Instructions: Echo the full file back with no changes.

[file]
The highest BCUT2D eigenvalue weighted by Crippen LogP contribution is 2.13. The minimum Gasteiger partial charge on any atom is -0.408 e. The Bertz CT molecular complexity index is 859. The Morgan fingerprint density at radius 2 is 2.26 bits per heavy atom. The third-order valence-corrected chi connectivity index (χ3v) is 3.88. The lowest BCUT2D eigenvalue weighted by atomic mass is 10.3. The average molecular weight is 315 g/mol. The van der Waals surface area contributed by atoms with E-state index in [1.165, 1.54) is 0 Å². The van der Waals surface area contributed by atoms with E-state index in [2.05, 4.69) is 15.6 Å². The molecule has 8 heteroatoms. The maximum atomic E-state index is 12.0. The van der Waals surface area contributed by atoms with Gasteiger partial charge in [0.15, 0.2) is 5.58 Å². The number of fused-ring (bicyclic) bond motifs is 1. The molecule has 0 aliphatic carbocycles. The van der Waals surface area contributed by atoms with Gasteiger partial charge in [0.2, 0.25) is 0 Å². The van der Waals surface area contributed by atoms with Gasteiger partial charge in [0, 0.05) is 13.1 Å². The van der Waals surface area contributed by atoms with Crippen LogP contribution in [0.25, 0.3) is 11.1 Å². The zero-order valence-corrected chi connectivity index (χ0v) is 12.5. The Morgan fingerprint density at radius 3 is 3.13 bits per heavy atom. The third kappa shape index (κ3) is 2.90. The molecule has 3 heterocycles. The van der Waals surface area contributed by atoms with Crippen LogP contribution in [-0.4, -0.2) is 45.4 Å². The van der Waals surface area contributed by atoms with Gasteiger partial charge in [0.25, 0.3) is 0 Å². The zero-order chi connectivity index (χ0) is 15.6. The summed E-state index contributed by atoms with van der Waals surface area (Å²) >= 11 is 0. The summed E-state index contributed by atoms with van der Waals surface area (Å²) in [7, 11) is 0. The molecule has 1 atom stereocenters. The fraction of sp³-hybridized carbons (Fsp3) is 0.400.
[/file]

The highest BCUT2D eigenvalue weighted by Crippen LogP contribution is 2.13. The minimum Gasteiger partial charge on any atom is -0.408 e. The Bertz CT molecular complexity index is 859. The Morgan fingerprint density at radius 2 is 2.26 bits per heavy atom. The third-order valence-corrected chi connectivity index (χ3v) is 3.88. The lowest BCUT2D eigenvalue weighted by atomic mass is 10.3. The average molecular weight is 315 g/mol. The van der Waals surface area contributed by atoms with E-state index in [1.165, 1.54) is 0 Å². The van der Waals surface area contributed by atoms with E-state index in [2.05, 4.69) is 15.6 Å². The molecule has 8 heteroatoms. The maximum atomic E-state index is 12.0. The van der Waals surface area contributed by atoms with Gasteiger partial charge in [0.15, 0.2) is 5.58 Å². The number of fused-ring (bicyclic) bond motifs is 1. The molecule has 0 aliphatic carbocycles. The van der Waals surface area contributed by atoms with Gasteiger partial charge in [0.2, 0.25) is 0 Å². The van der Waals surface area contributed by atoms with Gasteiger partial charge in [0, 0.05) is 13.1 Å². The van der Waals surface area contributed by atoms with Crippen LogP contribution in [0.25, 0.3) is 11.1 Å². The zero-order valence-corrected chi connectivity index (χ0v) is 12.5. The Morgan fingerprint density at radius 3 is 3.13 bits per heavy atom. The third kappa shape index (κ3) is 2.90. The molecule has 3 heterocycles. The van der Waals surface area contributed by atoms with Crippen LogP contribution in [-0.4, -0.2) is 45.4 Å². The van der Waals surface area contributed by atoms with Gasteiger partial charge in [0.25, 0.3) is 0 Å². The zero-order chi connectivity index (χ0) is 15.6. The summed E-state index contributed by atoms with van der Waals surface area (Å²) >= 11 is 0. The summed E-state index contributed by atoms with van der Waals surface area (Å²) in [7, 11) is 0. The molecule has 1 atom stereocenters. The fraction of sp³-hybridized carbons (Fsp3) is 0.400.